The first time I attended Mobile World Congress was in 2011, the year when smartphone manufacturers ran out of ideas and tried to convince us all that phones really needed 3D screens. Those phones made so little impact on the world that they’re pretty much forgotten nowadays. In fact, they were pretty much forgotten before they were released.
That experience highlighted to me that despite what the tech industry might prefer, consumer trends are decided by… consumers. All the marketing muscle in the world can’t make the public embrace a bad idea — even if multiple manufacturers push it simultaneously.
Also that year, I attended a muted and decidedly boring Nokia press ‘event’ where nothing much of note occurred. The company’s smartphone business was injured and limping towards an eventual sale to Microsoft, as the iOS and Android ecosystems started to bed into customers’ purchasing habits.
What then do we make of this year’s Mobile World Congress, where the phone manufacturers seem largely out of ideas again (marginal improvements all round!) but the Nokia brand is interesting again?
Still retro after all these years
HMD, the company that has licensed the Nokia brandname for a line smartphones that first launched last year, has revealed a range of mid-range handsets and a $749 flagship. No matter how good they may be, it’s hard to muster more than a shrug. Nokia still feels like a brand of yesteryear. Indeed, these not-quite-cutting-edge devices are likely to appeal to people who want that kind of old-school dependable name at the expense of the bells and whistles an iPhone or Galaxy S device might offer.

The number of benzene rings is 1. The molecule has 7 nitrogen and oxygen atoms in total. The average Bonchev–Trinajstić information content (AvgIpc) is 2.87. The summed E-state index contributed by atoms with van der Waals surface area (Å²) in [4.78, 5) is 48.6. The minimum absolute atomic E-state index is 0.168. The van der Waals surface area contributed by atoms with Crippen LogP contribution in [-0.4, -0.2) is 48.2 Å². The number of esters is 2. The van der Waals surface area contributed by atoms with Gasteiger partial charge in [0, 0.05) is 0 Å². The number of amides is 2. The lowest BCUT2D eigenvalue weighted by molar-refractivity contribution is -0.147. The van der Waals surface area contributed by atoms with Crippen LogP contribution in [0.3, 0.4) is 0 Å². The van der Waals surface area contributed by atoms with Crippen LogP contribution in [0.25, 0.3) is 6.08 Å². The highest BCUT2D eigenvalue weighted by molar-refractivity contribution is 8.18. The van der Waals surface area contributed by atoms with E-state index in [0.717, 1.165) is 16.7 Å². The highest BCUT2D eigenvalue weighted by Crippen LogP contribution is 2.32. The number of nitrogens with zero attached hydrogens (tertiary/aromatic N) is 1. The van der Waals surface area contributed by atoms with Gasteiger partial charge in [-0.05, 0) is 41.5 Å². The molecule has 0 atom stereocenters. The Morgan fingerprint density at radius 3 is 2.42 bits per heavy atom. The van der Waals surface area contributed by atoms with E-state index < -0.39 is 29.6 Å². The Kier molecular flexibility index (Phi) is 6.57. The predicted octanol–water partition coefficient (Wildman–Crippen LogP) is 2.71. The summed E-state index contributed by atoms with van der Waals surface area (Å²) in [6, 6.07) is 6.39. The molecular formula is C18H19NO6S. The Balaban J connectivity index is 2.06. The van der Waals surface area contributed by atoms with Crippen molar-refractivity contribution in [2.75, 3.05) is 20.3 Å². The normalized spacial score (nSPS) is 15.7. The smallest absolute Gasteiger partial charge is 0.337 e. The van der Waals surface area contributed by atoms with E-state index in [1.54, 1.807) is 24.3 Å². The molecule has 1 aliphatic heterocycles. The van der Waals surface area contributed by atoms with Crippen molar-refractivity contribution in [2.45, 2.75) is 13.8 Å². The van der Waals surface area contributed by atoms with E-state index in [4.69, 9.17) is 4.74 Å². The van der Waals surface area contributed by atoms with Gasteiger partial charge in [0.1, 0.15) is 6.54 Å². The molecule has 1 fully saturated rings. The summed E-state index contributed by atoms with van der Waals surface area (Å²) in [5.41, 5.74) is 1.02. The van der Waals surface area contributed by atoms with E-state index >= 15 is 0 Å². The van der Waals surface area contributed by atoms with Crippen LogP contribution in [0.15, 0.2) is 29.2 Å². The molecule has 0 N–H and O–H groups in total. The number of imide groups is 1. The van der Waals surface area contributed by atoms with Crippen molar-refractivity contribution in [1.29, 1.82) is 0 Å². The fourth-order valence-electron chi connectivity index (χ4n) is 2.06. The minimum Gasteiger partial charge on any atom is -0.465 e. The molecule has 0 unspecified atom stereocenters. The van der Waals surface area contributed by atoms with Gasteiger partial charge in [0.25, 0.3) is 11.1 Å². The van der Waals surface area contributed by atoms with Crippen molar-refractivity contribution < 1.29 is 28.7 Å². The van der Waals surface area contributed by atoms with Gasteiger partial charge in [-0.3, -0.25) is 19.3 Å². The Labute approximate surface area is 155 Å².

Most of the mainstream press excitement has been around HMD’s latest revival of a classic Nokia device. This year it’s the 8110, originally released in 1996 and colloquially known as ‘the Matrix phone’ thanks to its placement in that movie in 1999. Even with in its new incarnation with updated innards, it’s resolutely a feature-LESS phone compared to most devices on the market.
The Nokia 7600, from 2003: adventurous, ridiculous, or both?
If you’re going on a digital detox, it might be the device for you, but I expect most of the people pleased by the 8110’s return will stick with their iPhones, Galaxies or Nexuses once they’ve revelled in nostalgia for a few minutes. For all we talk about simplifying our lives, most of us couldn’t function without a proper smartphone now.
Without the buzz around that retro remake to bolster them, the other new Nokia phones would be nothing much to write home (or a think piece) about. Nokia is yesterday’s brand paired with some phones that offer nothing particularly exciting. Compare this to how brave Nokia was a decade ago. Sure, some of their designs were a bit silly looking back (remember the Tamagotchi-like 7600?), but the modern idea of phone innovation is some slightly different glass and a slightly better camera.